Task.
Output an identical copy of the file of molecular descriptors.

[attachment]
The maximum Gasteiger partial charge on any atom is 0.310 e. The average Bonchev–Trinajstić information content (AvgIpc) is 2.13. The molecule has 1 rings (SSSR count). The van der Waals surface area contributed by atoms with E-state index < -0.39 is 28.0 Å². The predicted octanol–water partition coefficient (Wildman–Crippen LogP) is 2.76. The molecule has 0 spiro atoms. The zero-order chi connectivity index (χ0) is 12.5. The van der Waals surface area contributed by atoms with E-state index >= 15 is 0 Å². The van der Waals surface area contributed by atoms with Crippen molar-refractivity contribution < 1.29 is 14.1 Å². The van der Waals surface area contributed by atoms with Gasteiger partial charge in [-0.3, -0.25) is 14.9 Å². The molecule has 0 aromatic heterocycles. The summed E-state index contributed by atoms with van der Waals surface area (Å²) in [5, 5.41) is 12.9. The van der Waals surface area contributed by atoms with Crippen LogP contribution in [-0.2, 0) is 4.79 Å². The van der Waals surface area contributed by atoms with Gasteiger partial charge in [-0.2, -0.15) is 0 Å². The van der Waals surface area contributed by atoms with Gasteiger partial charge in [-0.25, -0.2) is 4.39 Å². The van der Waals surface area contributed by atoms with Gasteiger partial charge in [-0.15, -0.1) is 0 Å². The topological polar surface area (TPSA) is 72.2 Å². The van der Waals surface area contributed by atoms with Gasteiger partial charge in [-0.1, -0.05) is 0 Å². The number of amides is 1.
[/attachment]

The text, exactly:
The maximum Gasteiger partial charge on any atom is 0.310 e. The average Bonchev–Trinajstić information content (AvgIpc) is 2.13. The molecule has 1 rings (SSSR count). The van der Waals surface area contributed by atoms with E-state index < -0.39 is 28.0 Å². The predicted octanol–water partition coefficient (Wildman–Crippen LogP) is 2.76. The molecule has 0 spiro atoms. The zero-order chi connectivity index (χ0) is 12.5. The van der Waals surface area contributed by atoms with E-state index >= 15 is 0 Å². The van der Waals surface area contributed by atoms with Crippen molar-refractivity contribution < 1.29 is 14.1 Å². The van der Waals surface area contributed by atoms with Gasteiger partial charge in [-0.3, -0.25) is 14.9 Å². The molecule has 0 aromatic heterocycles. The summed E-state index contributed by atoms with van der Waals surface area (Å²) in [5, 5.41) is 12.9. The van der Waals surface area contributed by atoms with Crippen LogP contribution in [-0.2, 0) is 4.79 Å². The van der Waals surface area contributed by atoms with Gasteiger partial charge in [-0.2, -0.15) is 0 Å². The van der Waals surface area contributed by atoms with Gasteiger partial charge in [-0.25, -0.2) is 4.39 Å². The van der Waals surface area contributed by atoms with Gasteiger partial charge in [-0.15, -0.1) is 0 Å². The topological polar surface area (TPSA) is 72.2 Å². The van der Waals surface area contributed by atoms with Gasteiger partial charge in [-0.1, -0.05) is 0 Å². The number of amides is 1.